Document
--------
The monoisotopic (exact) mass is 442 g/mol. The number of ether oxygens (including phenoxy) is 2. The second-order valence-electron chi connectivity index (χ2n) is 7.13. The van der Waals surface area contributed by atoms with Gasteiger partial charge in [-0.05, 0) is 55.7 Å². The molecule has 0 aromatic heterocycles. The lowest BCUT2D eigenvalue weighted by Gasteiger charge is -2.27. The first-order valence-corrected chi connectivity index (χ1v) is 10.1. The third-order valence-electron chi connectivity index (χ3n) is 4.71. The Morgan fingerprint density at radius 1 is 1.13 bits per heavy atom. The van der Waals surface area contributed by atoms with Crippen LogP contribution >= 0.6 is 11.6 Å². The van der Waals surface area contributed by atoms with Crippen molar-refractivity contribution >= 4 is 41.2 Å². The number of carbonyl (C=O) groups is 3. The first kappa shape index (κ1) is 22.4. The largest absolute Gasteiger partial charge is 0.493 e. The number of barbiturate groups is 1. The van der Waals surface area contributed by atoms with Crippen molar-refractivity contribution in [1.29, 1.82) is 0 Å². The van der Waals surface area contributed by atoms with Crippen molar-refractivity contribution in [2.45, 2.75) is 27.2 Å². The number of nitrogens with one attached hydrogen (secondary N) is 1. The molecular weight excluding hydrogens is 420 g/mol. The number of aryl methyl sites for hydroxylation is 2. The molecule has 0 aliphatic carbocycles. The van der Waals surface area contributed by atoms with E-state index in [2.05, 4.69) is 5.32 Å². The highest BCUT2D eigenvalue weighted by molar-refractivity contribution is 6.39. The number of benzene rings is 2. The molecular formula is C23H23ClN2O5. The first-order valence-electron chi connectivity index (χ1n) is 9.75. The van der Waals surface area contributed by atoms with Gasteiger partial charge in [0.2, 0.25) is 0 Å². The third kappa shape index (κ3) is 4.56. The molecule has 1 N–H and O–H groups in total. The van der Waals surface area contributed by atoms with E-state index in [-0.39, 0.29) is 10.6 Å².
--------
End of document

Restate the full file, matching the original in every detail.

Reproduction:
The monoisotopic (exact) mass is 442 g/mol. The number of ether oxygens (including phenoxy) is 2. The second-order valence-electron chi connectivity index (χ2n) is 7.13. The van der Waals surface area contributed by atoms with Gasteiger partial charge in [-0.05, 0) is 55.7 Å². The molecule has 0 aromatic heterocycles. The lowest BCUT2D eigenvalue weighted by Gasteiger charge is -2.27. The first-order valence-corrected chi connectivity index (χ1v) is 10.1. The third-order valence-electron chi connectivity index (χ3n) is 4.71. The Morgan fingerprint density at radius 1 is 1.13 bits per heavy atom. The van der Waals surface area contributed by atoms with Crippen LogP contribution >= 0.6 is 11.6 Å². The van der Waals surface area contributed by atoms with Crippen molar-refractivity contribution >= 4 is 41.2 Å². The number of carbonyl (C=O) groups is 3. The first kappa shape index (κ1) is 22.4. The largest absolute Gasteiger partial charge is 0.493 e. The number of barbiturate groups is 1. The van der Waals surface area contributed by atoms with Crippen molar-refractivity contribution in [1.29, 1.82) is 0 Å². The van der Waals surface area contributed by atoms with Crippen molar-refractivity contribution in [2.45, 2.75) is 27.2 Å². The number of nitrogens with one attached hydrogen (secondary N) is 1. The molecular weight excluding hydrogens is 420 g/mol. The number of aryl methyl sites for hydroxylation is 2. The molecule has 0 aliphatic carbocycles. The van der Waals surface area contributed by atoms with E-state index in [2.05, 4.69) is 5.32 Å². The highest BCUT2D eigenvalue weighted by molar-refractivity contribution is 6.39. The number of benzene rings is 2. The molecular formula is C23H23ClN2O5. The first-order valence-electron chi connectivity index (χ1n) is 9.75. The van der Waals surface area contributed by atoms with Gasteiger partial charge in [0.2, 0.25) is 0 Å². The third kappa shape index (κ3) is 4.56. The molecule has 1 N–H and O–H groups in total. The van der Waals surface area contributed by atoms with E-state index in [-0.39, 0.29) is 10.6 Å².